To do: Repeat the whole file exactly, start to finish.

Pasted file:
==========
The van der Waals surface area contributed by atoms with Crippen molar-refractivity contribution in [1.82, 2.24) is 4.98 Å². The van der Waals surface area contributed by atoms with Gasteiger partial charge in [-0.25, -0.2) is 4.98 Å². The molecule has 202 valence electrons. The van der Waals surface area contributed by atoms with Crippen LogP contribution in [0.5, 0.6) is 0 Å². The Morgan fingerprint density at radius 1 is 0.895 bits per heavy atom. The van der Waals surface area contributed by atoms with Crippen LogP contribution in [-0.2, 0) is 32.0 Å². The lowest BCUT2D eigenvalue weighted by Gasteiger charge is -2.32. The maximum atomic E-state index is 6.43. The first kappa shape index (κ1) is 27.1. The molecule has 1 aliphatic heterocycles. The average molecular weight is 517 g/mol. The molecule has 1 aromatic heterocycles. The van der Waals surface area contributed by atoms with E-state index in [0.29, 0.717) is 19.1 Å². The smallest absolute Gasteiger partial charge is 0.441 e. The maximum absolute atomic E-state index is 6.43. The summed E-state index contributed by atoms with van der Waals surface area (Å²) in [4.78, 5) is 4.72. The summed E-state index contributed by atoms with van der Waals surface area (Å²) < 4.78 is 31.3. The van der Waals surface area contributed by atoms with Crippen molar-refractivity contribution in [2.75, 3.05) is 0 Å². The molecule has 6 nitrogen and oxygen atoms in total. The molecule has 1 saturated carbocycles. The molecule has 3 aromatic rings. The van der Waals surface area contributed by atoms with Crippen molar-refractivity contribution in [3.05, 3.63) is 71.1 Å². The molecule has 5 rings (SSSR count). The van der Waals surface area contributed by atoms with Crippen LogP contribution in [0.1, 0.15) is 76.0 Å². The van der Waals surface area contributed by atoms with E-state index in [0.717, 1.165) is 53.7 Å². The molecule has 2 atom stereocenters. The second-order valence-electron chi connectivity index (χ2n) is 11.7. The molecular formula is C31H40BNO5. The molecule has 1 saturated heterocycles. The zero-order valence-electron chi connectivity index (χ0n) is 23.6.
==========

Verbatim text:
The van der Waals surface area contributed by atoms with Crippen molar-refractivity contribution in [1.82, 2.24) is 4.98 Å². The van der Waals surface area contributed by atoms with Gasteiger partial charge in [-0.25, -0.2) is 4.98 Å². The molecule has 202 valence electrons. The van der Waals surface area contributed by atoms with Crippen LogP contribution in [0.5, 0.6) is 0 Å². The Morgan fingerprint density at radius 1 is 0.895 bits per heavy atom. The van der Waals surface area contributed by atoms with Crippen LogP contribution in [-0.2, 0) is 32.0 Å². The lowest BCUT2D eigenvalue weighted by Gasteiger charge is -2.32. The maximum atomic E-state index is 6.43. The first kappa shape index (κ1) is 27.1. The molecule has 1 aliphatic heterocycles. The average molecular weight is 517 g/mol. The molecule has 1 aromatic heterocycles. The van der Waals surface area contributed by atoms with E-state index in [0.29, 0.717) is 19.1 Å². The smallest absolute Gasteiger partial charge is 0.441 e. The maximum absolute atomic E-state index is 6.43. The summed E-state index contributed by atoms with van der Waals surface area (Å²) in [4.78, 5) is 4.72. The summed E-state index contributed by atoms with van der Waals surface area (Å²) < 4.78 is 31.3. The van der Waals surface area contributed by atoms with Crippen molar-refractivity contribution in [2.75, 3.05) is 0 Å². The molecule has 6 nitrogen and oxygen atoms in total. The molecule has 1 saturated carbocycles. The molecule has 3 aromatic rings. The van der Waals surface area contributed by atoms with Crippen molar-refractivity contribution in [3.05, 3.63) is 71.1 Å². The molecule has 5 rings (SSSR count). The van der Waals surface area contributed by atoms with Crippen LogP contribution in [0.1, 0.15) is 76.0 Å². The van der Waals surface area contributed by atoms with E-state index in [0.717, 1.165) is 53.7 Å². The molecule has 2 atom stereocenters. The second-order valence-electron chi connectivity index (χ2n) is 11.7. The molecular formula is C31H40BNO5. The molecule has 1 saturated heterocycles. The zero-order valence-electron chi connectivity index (χ0n) is 23.6.